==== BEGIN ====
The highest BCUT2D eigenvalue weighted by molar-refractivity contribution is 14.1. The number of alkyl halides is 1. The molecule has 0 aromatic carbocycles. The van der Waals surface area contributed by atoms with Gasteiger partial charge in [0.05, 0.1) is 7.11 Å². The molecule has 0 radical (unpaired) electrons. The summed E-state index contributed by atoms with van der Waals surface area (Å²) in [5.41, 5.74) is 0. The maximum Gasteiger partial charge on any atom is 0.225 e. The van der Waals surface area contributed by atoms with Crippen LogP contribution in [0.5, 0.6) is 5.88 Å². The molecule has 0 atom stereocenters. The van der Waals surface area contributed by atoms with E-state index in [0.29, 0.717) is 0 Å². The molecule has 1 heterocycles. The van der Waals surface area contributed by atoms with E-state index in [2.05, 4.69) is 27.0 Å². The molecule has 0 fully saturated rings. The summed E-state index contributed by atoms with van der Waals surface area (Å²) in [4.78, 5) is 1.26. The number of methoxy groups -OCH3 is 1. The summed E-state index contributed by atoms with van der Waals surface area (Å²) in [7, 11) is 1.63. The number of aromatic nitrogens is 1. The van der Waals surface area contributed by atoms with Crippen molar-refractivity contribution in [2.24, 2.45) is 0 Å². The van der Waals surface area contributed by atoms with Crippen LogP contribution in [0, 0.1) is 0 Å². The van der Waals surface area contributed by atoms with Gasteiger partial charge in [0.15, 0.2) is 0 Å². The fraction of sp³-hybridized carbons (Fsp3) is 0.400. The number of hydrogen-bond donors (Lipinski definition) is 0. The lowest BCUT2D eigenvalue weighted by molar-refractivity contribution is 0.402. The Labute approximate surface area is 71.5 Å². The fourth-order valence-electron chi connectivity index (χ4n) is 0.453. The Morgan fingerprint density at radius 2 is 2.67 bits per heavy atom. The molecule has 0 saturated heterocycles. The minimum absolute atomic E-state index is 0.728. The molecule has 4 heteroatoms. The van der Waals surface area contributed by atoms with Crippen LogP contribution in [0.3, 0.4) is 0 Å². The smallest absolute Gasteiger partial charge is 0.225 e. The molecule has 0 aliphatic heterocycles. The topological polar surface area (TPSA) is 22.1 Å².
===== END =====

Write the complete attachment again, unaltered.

The highest BCUT2D eigenvalue weighted by molar-refractivity contribution is 14.1. The number of alkyl halides is 1. The molecule has 0 aromatic carbocycles. The van der Waals surface area contributed by atoms with Gasteiger partial charge in [0.05, 0.1) is 7.11 Å². The molecule has 0 radical (unpaired) electrons. The summed E-state index contributed by atoms with van der Waals surface area (Å²) in [5.41, 5.74) is 0. The maximum Gasteiger partial charge on any atom is 0.225 e. The van der Waals surface area contributed by atoms with Crippen LogP contribution in [0.5, 0.6) is 5.88 Å². The molecule has 0 atom stereocenters. The van der Waals surface area contributed by atoms with E-state index in [0.29, 0.717) is 0 Å². The molecule has 1 heterocycles. The van der Waals surface area contributed by atoms with E-state index in [2.05, 4.69) is 27.0 Å². The molecule has 0 fully saturated rings. The summed E-state index contributed by atoms with van der Waals surface area (Å²) in [4.78, 5) is 1.26. The number of methoxy groups -OCH3 is 1. The summed E-state index contributed by atoms with van der Waals surface area (Å²) in [7, 11) is 1.63. The number of aromatic nitrogens is 1. The van der Waals surface area contributed by atoms with Crippen molar-refractivity contribution in [2.24, 2.45) is 0 Å². The van der Waals surface area contributed by atoms with Crippen LogP contribution in [0, 0.1) is 0 Å². The van der Waals surface area contributed by atoms with Gasteiger partial charge in [0.15, 0.2) is 0 Å². The fraction of sp³-hybridized carbons (Fsp3) is 0.400. The number of hydrogen-bond donors (Lipinski definition) is 0. The lowest BCUT2D eigenvalue weighted by molar-refractivity contribution is 0.402. The Labute approximate surface area is 71.5 Å². The fourth-order valence-electron chi connectivity index (χ4n) is 0.453. The Morgan fingerprint density at radius 2 is 2.67 bits per heavy atom. The molecule has 0 saturated heterocycles. The minimum absolute atomic E-state index is 0.728. The molecule has 4 heteroatoms. The van der Waals surface area contributed by atoms with Crippen LogP contribution in [0.3, 0.4) is 0 Å². The smallest absolute Gasteiger partial charge is 0.225 e. The molecule has 0 aliphatic heterocycles. The topological polar surface area (TPSA) is 22.1 Å².